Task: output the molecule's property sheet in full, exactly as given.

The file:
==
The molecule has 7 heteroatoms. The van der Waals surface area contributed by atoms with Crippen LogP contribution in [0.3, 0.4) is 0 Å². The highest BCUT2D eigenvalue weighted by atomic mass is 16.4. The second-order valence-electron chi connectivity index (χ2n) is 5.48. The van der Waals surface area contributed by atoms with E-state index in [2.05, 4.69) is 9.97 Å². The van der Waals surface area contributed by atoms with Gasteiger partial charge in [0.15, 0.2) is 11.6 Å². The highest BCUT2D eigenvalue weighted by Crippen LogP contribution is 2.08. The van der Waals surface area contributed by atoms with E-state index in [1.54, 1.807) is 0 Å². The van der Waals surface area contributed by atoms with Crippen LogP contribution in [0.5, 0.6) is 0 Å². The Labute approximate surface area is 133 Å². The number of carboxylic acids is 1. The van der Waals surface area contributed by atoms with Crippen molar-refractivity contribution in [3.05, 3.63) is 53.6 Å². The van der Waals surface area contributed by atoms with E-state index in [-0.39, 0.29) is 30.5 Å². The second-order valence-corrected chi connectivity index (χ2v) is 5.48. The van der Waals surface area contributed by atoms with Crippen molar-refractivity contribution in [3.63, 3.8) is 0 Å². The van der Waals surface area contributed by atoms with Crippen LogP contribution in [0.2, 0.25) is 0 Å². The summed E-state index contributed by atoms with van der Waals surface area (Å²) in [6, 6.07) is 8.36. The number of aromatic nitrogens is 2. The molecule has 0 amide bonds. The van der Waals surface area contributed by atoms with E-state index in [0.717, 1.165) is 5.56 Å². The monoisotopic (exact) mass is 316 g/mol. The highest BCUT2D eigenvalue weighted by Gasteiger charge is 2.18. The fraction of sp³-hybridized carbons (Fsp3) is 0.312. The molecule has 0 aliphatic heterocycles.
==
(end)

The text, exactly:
The molecule has 7 heteroatoms. The van der Waals surface area contributed by atoms with Crippen LogP contribution in [0.3, 0.4) is 0 Å². The highest BCUT2D eigenvalue weighted by atomic mass is 16.4. The second-order valence-electron chi connectivity index (χ2n) is 5.48. The van der Waals surface area contributed by atoms with E-state index in [2.05, 4.69) is 9.97 Å². The van der Waals surface area contributed by atoms with Gasteiger partial charge in [0.15, 0.2) is 11.6 Å². The highest BCUT2D eigenvalue weighted by Crippen LogP contribution is 2.08. The van der Waals surface area contributed by atoms with E-state index in [1.54, 1.807) is 0 Å². The van der Waals surface area contributed by atoms with Crippen LogP contribution in [0.5, 0.6) is 0 Å². The Labute approximate surface area is 133 Å². The number of carboxylic acids is 1. The van der Waals surface area contributed by atoms with Crippen molar-refractivity contribution in [3.05, 3.63) is 53.6 Å². The van der Waals surface area contributed by atoms with E-state index in [-0.39, 0.29) is 30.5 Å². The second-order valence-corrected chi connectivity index (χ2v) is 5.48. The van der Waals surface area contributed by atoms with Crippen molar-refractivity contribution in [3.63, 3.8) is 0 Å². The van der Waals surface area contributed by atoms with Crippen LogP contribution in [0.2, 0.25) is 0 Å². The summed E-state index contributed by atoms with van der Waals surface area (Å²) in [6, 6.07) is 8.36. The number of aromatic nitrogens is 2. The molecule has 0 amide bonds. The van der Waals surface area contributed by atoms with E-state index in [0.717, 1.165) is 5.56 Å². The monoisotopic (exact) mass is 316 g/mol. The highest BCUT2D eigenvalue weighted by Gasteiger charge is 2.18. The fraction of sp³-hybridized carbons (Fsp3) is 0.312. The molecule has 0 aliphatic heterocycles.